At the same time, the private sector, for example, the educational, health, IT and energy-related services (among others) it provides, and the price it charges the consumers for these, in turn should also be corroborated by the price commission with the same line of philosophy indicated above. Hence, the onslaught of Neoliberal policy, which required the state sector to mostly leave alone the markets and private sector to their affairs, not only undercuts democracy in this way- by keeping private sector affairs away from public scrutiny through limiting the reach of public policy and price check under this philosophy- but also leads to economic injustice for the large segments of the population, to the benefit of a few.

Moreover, the price commission should also re-evaluate the composition and extent of items in the basket for calculating various inflation indices

This price commission should, therefore, work close in hand with the Competition Commission of Pakistan, and also should have the right kind of technical expertise, along with having all the required government power legislated and administratively, behind it, so that the commission could reach correct prices and profits in the country. This will, in turn, go a long way in not only controlling inflation, but also in pushing aggressively the informal sector of the economy into the formal fold- at the back of lack of incentives for economic agents to remain in the black economy once price difference advantage of staying there has been taken away-, in reducing the income inequality gap, and in improving distributional consequences of economic growth. Moreover, lower and stable prices will lead to better macroeconomic stability, lesser burden on policy rate hike to be pushed up, and will in turn lead to lower cost of doing business and greater competitiveness. Most of all, it will reduce the need to earn more by economic agents to purchase the same amount of economic benefits.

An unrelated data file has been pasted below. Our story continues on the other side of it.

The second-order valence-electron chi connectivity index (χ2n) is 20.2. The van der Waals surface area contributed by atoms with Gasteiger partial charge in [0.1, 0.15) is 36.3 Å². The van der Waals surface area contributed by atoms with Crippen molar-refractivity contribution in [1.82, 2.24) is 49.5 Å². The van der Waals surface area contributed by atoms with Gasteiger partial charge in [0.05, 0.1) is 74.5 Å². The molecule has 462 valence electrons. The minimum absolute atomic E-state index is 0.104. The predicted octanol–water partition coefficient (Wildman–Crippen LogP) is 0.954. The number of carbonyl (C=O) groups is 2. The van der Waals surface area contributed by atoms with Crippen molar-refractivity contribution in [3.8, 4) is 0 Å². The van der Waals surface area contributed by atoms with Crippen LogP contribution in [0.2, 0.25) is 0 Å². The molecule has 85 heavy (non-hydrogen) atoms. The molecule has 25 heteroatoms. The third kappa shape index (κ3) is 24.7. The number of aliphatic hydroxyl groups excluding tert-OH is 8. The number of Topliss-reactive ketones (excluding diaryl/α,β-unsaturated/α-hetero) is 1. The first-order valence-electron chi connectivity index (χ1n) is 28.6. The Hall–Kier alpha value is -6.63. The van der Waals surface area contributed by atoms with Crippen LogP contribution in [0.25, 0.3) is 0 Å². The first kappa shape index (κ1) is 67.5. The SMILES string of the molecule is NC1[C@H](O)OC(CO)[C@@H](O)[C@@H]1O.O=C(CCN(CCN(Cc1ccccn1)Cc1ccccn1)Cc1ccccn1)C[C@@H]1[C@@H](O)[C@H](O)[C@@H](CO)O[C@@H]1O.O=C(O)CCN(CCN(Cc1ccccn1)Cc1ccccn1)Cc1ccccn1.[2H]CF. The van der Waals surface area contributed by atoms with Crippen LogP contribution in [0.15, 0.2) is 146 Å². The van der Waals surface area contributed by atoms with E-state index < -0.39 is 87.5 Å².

The price commission should also look into the pricing mechanism of petroleum products and energy tariffs. These two items feed heavily into the costs of domestic production and overall transportation costs, affecting in turn, the prices of a whole array of commodities that reach the end-consumers. The price of petrol and electricity contains a heavy proportion of indirect taxes/levies, along with margins that are also paid, in turn also reflected in the final price. The commission should try to suggest alternate domestic resource mobilization and expenditure policies, so that the prices of petrol and electricity could be deflated by removing these unnecessary burdens. In fact, since they are so important for the overall production costs and inflation, there should be a policy to subsidize the prices of these two items further.